‘Allied’ Review: Robert Zemeckis Directs A Tonally Jumbled War Thriller

Brad Pitt and Marion Cotillard disappoints in an all-around hit and miss thriller

You know when you have two brilliant ideas but just can’t pick one? Yes? Well, Robert Zemeckis feels your pain. On the one hand, Zemeckis wants to tell a story about two agents who fall in love with each other and on the contrary, he intends to tell a story about a doubtful relationship. Although, both are great ideas and none of them get the attention they fully deserve.

During WWII, an agent by the name of Max Vatan (Brad Pitt) gets set up with a beautiful French girl named Marianne Beauséjour (Marion Cotillard). Both of the missions are clear – to take down a German official. At first, they both act as husband and wife before beginning to fall in love.

Just when things look to be in the right direction, Max gets a phone call from his superior. This call is an important one as they reveal to him that suspicion has risen that his loving wife may actually be a German spy. If this is proven to be true, Max will have no other choice but to kill her himself.

Brad Pitt and Marion Cotillard lack chemistry in this war romance-thriller

Allied has its moments of pure joy, and that is exactly why it is hard to forgive its flaws. When moments of pure dread and suspense happen, the movie feels fresh. Each character is pinned against each other, and the anxiety is ready to rise. However, the tone constantly changes, and it does it always do it with ease. The change to romance halts the movie without ever giving Pitt and Cotillard’s characters some depth.

Speaking of Pitt and Cotillard, they both look bored and uninspired throughout the film. Pitt’s quiet voice down to Earth style of acting only comes off as boring. Cotillard, while better, does not fully commit to her intelligent livelier character. What is weirder is that the changes in their characters are abrupt and it does not work. Allied‘s shift in tones proves a challenge for both actors.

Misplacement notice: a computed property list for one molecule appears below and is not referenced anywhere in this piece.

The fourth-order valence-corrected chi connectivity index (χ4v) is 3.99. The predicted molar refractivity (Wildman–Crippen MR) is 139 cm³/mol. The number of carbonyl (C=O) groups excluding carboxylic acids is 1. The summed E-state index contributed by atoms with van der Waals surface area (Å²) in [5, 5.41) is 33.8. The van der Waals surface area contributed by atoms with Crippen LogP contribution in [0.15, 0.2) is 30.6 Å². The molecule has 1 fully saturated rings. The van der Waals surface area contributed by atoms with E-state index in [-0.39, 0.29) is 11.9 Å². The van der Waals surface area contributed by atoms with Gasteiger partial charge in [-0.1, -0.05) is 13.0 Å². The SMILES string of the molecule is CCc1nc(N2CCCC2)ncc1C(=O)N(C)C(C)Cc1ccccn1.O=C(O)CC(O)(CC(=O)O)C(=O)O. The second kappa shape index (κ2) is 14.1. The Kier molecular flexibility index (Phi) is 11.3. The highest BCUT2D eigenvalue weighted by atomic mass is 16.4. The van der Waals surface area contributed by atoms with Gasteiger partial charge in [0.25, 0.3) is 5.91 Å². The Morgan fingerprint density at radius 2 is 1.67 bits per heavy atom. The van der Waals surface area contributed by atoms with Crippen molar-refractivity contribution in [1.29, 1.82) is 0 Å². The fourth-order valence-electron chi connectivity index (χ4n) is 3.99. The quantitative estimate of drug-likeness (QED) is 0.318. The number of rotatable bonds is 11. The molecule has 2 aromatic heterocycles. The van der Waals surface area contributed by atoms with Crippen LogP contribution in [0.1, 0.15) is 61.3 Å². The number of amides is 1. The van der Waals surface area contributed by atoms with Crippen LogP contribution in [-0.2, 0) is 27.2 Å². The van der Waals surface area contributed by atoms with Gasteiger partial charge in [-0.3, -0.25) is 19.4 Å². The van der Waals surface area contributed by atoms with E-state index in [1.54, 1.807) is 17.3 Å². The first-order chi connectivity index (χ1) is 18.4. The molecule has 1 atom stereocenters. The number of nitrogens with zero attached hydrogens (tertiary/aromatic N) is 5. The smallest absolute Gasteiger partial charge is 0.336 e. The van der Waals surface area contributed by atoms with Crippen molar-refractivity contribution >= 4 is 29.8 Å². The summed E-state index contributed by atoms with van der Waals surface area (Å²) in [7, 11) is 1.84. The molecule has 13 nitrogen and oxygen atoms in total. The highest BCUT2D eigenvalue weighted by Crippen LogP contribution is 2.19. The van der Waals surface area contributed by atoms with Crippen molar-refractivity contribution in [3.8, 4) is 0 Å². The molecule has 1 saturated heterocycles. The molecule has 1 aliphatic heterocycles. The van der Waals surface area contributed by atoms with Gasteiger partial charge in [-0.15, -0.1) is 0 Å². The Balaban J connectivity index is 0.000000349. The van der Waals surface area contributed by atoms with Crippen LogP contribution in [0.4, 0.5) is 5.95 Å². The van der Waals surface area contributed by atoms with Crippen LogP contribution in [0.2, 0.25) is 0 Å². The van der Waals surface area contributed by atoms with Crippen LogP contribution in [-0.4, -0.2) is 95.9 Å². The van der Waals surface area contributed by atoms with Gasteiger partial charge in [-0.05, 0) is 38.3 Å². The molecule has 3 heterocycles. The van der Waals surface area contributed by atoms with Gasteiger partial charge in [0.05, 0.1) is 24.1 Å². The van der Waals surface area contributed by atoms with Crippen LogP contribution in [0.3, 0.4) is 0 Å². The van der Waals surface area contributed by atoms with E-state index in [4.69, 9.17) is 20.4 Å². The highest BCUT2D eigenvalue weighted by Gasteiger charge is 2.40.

On written paper, Allied should work except that everything that should work about a spy thriller fails. A bright spot is that of the accurate depiction of the aesthetic of the era. Joanna Johnston’s (Lincoln) costume designs are a thing of beauty, capturing both the vintage and the vibrancy of the period. What everyone loves about the era of the war is stuffed in the movie. However, the style is all that Allied has. Screenwriter Steven Knight (Locke) failed to create the ticking bomb effect that is so important in a thriller. Also, Knight fails to create a compelling love story between both uninspired actors.

It is ironic that even something as nerve wracking as war cannot offer a bit of suspense to Allied. Pitt and Cotillard cannot find the dazzling chemistry that is needed to compensate for the movie’s many flaws. Vaguely similar to The Light Between Oceans, both actors are stuck in a hollow romance thriller that is all style and no substance.



‘Hacksaw Ridge’ is a powerful Christian war story – REVIEW

Mel Gibson makes a comeback, and it may be his best-directed movie to date